لُبْنَىْ

The masculine form of fuʕla·y is ʔaal which is a “bisexual” comparative structure. When the definite article is added to ʔaal, it becomes the masculine superlative form.

Both fuʕla·y and ʔaal are nomina diptota (any noun ending with an additional ‑ȃʔ or ‑ȃ/‑a·y is a nomen diptotum).

The ‑ȃ/‑a·y ending of a verbal noun will be a feminine marker if the verbal noun achieves the following:

  • Has four letters or more.

  • Does not begin with an additional m‑ (not a “mīmic” verbal nouns).

Such verbal nouns with a suffixed feminine ‑ȃ/‑a·y are infrequentverbal nouns more commonly take the tied tȃʔ as a feminine marker. They are usually of the forms fiʕla·y and fuʕla·y and are commonly used as female personal names.

Examples:

Shortened ʔalif as a feminine marker

Memory (also name)

(fem. verbal noun)

ðikra·y

ذِكْرَىْ

Good news (also name)

(fem. verbal noun)

bušra·y بُشْرَىْ

These are also diptota because they end with a feminine ‑a·y.

The diminutive forms of structures carrying a feminine ‑ȃ/‑a·y also carry one. All the structures carrying a feminine ‑ȃ/‑a·y that have been mentioned so far share one diminutive form which is fuʕayla·y.

Finally, foreign nouns ending with an A sound (which are common) often end with a feminine ‑ȃ/‑a·y in Modern Standard Arabic (in Classical Arabic a terminal tied tȃʔ was also commonly used).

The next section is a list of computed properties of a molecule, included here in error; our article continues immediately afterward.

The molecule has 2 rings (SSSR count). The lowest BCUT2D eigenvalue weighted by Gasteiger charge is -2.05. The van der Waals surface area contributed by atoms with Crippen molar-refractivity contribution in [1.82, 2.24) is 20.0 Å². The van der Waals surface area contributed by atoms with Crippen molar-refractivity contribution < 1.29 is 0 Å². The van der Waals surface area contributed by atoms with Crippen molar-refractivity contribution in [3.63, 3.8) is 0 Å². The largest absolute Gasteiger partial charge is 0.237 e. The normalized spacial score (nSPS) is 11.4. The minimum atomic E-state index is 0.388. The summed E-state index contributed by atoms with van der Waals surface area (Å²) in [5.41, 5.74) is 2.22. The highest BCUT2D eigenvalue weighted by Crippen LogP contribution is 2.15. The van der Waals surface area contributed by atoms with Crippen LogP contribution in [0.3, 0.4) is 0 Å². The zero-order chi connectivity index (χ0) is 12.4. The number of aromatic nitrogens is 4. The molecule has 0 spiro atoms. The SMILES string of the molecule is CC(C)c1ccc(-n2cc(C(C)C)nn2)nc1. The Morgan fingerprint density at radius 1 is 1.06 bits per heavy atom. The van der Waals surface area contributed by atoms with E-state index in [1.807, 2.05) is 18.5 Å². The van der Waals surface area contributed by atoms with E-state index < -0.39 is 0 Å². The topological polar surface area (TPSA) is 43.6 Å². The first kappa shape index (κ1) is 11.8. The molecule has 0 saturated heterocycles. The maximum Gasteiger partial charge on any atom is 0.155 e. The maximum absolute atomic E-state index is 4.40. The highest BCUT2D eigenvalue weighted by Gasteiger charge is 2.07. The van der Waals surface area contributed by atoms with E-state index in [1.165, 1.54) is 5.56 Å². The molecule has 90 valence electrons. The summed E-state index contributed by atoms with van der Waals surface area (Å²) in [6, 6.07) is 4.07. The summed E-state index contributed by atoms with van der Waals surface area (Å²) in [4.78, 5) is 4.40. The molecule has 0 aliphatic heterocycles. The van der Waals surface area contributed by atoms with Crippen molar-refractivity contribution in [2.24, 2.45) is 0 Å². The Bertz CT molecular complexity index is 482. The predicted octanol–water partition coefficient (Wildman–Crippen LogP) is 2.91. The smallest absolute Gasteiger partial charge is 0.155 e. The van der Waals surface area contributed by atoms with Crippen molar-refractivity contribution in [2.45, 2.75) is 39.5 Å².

Examples, in modern Arabic:

Shortened ʔalif as a feminine marker

Music (fem.) mȗsȋqa·y

مُوْسِيْقَىْ

Athena/Athens (fem.) ʔAθȋnȃ أَثِيْنَاْ
Rome (fem.) Rōmȃ رومَاْ
Syria (fem.) Sȗryȃ سُوْرْيَاْ
America (fem.) ʔAmerikȃ أَمريكَاْ

Gender of nouns ending with shortened ʔalif

Less than four letters

Derived nouns: masculine

Irregular plurals: feminine

Four letters or more

Derived nouns: masculine

Comparative ʔaal: masculine/feminine

Irregular plurals: masculine/feminine

faʕla·y & fuʕla·y : feminine

Verbal nouns without m‑ prefix: feminine

Others: feminine

Proper names

Passive participles: males

Others: females

PreviousNext

Advertisements

اترك رد

إملأ الحقول أدناه بالمعلومات المناسبة أو إضغط على إحدى الأيقونات لتسجيل الدخول:

WordPress.com Logo

أنت تعلق بإستخدام حساب WordPress.com. تسجيل خروج   / تغيير )

صورة تويتر

أنت تعلق بإستخدام حساب Twitter. تسجيل خروج   / تغيير )

Facebook photo

أنت تعلق بإستخدام حساب Facebook. تسجيل خروج   / تغيير )

Google+ photo

أنت تعلق بإستخدام حساب Google+. تسجيل خروج   / تغيير )

Connecting to %s